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Yesterday (February 19th) was my one year “cancer-versary.” I clearly remember walking out of Brigham and Women’s Hospital, holding hands with my cousin Emma. She may be young in age and small in stature, but she became a large part of my life and a friend over the past two years. She donated her hair to Locks of Love, cuddled with me on the couch when I needed rest, massaged my back and rubbed lotion on my bald head. She just spent time with me – happily. Instead of my partner doing these things for me, I received more love and friendship from a girl one-third my age. Life’s simple juxtaposition of disenchantment and beauty, I suppose.

Although finishing treatment was an occasion to celebrate, my spirits were low, a year and a day ago. I recall how sadness gripped my body and every movement, every word, every thought was laborious. Friends and family helped by holding me in their presence and listening and letting me regain my footing at my own pace.

The past two years-from the time of diagnosis, through treatment, and through rebuilding my life-I’ve changed. I know better what I want in life. I know how a moment can change a life. I am more cautious about falling in love, about trusting. When I start to feel that heady, fun, fluttering feeling courtesy my autonomic nervous system, my brain shuts the fun down, constantly battling my drive for companionship, reminding me that there’s a long winter to be had if I don’t heed its warning.

I expect that the struggles not only matured me but aged my body. When I look in the mirror today, I sometimes notice the divot under my right breast where the cancer was excised. I sometimes notice the scar extending from my armpit where my lymph nodes were removed and biopsied. I more often feel that on a daily basis, whenever I stretch my arms over my head, scar tissue puts tension between my shoulder and breast. I see darker circles under my eyes, I suppose. Maybe they look a little sad, but it’s hard to tell from my perspective. However, mostly I just see…me. Sometimes my boob even looks completely normal and I don’t notice the lymph node scar. I feel like the mirror is reflecting a mere façade.

I imagine I see the physical manifestations of my emotional metamorphosis in my dogs. Mulder, always stoic and with more heart than sense, has trouble on long walks. His spirit is high but this past year his physical capacity has decreased and won’t ever return. He can no longer chase dirt bikes, but he surely still wants to! His ears perk up and his body trembles with excitement whenever he hears the start-up revving engine. He oftentimes loses his hind footing and ends up seated or laying on the ground. He plays it off like a purposeful mishap, not losing an ounce of dignity, turning a sudden fall into an opportunity to roll in the cool grass and scratch his back. Jenna is my first dog, my beautiful independent girl. Her eyes are clouded now. Her hearing is selective. It always has been, but now it is not by choice. She still explores the world with confidence and delight, though. She trots about with her nose to the sky, tail wagging, and hips swinging. She prefers unrestrained outdoor living to the creature comforts of the home any day.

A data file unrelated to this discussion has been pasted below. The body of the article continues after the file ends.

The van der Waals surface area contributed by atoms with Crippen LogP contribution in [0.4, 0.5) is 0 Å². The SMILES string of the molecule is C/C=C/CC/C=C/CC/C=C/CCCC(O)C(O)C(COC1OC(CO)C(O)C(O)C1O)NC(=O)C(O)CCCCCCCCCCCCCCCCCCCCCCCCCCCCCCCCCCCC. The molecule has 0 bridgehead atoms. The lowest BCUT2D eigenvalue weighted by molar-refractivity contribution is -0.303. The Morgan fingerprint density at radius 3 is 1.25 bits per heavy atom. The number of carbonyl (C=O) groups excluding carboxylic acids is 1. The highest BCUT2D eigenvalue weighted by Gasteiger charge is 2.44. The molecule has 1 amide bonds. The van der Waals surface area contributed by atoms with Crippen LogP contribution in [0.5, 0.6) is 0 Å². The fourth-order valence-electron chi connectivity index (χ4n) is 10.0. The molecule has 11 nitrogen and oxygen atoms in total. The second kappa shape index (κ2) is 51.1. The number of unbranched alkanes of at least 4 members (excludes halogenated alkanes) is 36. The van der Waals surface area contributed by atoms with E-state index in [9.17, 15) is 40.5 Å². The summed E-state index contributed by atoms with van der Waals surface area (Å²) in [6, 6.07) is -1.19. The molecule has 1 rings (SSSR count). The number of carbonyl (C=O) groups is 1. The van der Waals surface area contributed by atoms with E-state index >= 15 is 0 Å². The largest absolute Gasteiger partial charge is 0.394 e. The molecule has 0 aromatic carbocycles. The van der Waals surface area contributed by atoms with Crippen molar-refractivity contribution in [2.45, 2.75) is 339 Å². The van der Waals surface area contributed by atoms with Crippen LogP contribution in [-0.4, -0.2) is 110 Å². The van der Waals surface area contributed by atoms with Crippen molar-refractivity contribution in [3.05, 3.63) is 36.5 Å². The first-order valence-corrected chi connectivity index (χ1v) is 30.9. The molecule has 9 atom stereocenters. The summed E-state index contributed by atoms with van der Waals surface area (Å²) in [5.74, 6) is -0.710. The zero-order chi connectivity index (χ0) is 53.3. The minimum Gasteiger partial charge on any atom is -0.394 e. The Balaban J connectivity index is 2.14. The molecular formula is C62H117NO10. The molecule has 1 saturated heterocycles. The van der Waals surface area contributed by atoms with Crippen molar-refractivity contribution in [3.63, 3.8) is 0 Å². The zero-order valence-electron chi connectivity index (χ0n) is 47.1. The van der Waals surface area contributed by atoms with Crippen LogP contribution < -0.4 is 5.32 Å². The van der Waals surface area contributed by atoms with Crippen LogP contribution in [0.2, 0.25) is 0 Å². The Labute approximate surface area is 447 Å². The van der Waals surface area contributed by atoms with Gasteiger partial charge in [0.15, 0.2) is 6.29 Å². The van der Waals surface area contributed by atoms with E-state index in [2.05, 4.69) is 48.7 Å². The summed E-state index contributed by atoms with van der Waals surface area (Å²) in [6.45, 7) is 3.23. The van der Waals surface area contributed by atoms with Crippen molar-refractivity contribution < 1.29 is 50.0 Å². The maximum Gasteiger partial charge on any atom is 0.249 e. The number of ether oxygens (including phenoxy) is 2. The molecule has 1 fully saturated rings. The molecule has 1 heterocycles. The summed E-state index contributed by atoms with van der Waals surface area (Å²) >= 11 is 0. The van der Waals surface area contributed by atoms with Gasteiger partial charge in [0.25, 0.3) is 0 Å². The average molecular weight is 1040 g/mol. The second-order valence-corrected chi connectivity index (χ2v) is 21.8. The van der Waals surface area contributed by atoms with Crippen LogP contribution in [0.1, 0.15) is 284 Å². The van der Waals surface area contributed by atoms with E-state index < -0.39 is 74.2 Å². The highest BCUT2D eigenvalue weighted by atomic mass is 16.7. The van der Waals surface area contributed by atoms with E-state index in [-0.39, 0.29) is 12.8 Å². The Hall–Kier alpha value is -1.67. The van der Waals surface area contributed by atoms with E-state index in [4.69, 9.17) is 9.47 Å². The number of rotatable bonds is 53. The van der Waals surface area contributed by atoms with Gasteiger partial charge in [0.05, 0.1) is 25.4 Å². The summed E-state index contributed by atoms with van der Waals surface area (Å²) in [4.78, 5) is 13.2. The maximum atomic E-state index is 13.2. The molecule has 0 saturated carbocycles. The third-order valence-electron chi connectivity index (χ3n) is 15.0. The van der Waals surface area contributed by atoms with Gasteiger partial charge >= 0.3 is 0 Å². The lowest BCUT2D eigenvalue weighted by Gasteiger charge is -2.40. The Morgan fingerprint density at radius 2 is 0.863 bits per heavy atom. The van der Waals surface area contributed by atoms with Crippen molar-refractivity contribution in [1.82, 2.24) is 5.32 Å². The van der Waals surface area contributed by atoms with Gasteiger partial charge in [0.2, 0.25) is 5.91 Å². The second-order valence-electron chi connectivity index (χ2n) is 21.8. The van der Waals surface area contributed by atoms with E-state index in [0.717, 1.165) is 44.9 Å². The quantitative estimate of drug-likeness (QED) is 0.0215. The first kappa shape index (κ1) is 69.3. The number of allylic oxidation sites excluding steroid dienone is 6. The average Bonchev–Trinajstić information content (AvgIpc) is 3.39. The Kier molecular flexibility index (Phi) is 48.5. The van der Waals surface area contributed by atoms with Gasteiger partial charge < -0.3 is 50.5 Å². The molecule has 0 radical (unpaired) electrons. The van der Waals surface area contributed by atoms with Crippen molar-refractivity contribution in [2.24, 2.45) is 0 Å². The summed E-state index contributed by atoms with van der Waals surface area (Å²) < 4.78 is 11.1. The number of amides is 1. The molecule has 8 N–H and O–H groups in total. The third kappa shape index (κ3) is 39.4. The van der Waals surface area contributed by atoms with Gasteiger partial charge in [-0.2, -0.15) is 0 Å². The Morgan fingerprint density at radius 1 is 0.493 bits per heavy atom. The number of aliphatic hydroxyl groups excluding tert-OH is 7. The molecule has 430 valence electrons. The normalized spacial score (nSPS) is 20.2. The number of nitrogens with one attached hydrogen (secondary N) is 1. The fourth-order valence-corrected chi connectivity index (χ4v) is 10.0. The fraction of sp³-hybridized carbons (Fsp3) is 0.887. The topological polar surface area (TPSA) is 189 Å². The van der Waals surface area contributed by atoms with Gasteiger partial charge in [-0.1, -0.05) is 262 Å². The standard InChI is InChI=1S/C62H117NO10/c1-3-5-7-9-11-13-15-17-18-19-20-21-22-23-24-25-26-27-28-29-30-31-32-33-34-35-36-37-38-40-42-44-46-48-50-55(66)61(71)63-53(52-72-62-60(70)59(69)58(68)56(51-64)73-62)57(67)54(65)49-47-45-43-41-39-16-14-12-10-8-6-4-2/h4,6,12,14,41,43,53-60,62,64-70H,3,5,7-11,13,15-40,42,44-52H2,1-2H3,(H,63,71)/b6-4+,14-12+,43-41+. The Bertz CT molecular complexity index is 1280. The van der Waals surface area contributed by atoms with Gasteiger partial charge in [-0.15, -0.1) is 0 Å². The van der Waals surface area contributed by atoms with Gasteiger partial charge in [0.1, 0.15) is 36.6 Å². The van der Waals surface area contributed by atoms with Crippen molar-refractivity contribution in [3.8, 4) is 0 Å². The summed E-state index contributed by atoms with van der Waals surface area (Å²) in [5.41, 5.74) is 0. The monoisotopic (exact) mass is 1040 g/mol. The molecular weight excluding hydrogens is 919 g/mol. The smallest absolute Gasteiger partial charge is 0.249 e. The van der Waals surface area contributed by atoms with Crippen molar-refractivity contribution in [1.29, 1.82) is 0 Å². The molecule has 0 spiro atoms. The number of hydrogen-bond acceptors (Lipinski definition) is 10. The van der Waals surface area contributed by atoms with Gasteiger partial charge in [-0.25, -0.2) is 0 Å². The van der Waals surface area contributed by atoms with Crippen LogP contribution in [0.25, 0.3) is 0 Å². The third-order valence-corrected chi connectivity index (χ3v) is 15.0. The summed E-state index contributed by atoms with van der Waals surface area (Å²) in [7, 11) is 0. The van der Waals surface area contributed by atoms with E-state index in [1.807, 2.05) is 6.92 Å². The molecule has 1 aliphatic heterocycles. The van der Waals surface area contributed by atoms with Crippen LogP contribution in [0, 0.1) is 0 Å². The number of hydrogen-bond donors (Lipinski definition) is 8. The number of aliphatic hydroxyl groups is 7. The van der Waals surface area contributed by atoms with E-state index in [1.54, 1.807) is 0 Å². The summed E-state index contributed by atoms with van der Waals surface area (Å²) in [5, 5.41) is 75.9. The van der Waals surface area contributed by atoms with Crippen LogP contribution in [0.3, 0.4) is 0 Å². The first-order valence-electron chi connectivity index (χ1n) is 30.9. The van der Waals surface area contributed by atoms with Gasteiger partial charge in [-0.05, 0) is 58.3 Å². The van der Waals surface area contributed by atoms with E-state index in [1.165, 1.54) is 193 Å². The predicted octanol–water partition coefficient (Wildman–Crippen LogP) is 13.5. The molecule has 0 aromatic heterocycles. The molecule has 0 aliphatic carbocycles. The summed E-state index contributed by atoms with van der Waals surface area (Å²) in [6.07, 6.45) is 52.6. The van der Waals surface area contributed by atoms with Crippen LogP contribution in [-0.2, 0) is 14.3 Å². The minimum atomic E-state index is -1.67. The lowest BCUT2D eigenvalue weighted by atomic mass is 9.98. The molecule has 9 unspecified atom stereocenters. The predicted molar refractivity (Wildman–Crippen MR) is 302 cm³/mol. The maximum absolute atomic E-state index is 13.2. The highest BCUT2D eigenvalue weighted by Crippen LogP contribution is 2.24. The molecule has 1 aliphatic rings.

Senseless afflictions, brought on only by endlessly changing seasons, not any fault of these selfless beings.

Should only I have acted with such grace and dignity in healing my physical and emotional wounds of recent past! Instead, I remember plenty of instances where I cried, complained, and exercised self-pity. I spit venom instead of espousing forgiveness. I was ugly. The reunion with my animal family could not have come soon enough. Caring for their well-being is such a small effort when they remind me everyday how to live, moreover, how to live in peace with myself. They greet each morning with excitement, eat with gusto because they can, loudly gulp down water, get dirty because it’s fun, draw in the newness of almost-spring through their nose, gallop and dance when happy, and aren’t afraid of the dark.

Enough time has passed now that on the occasion when I slip, when I rouse myself from a daytime nightmare about my great health scare and even greater relationship disappointment, the churning in my stomach quickly fades. Rare now are the moments when I cry over what happened, what I had, or what I lost.

I feel it is nearing the end of winter.

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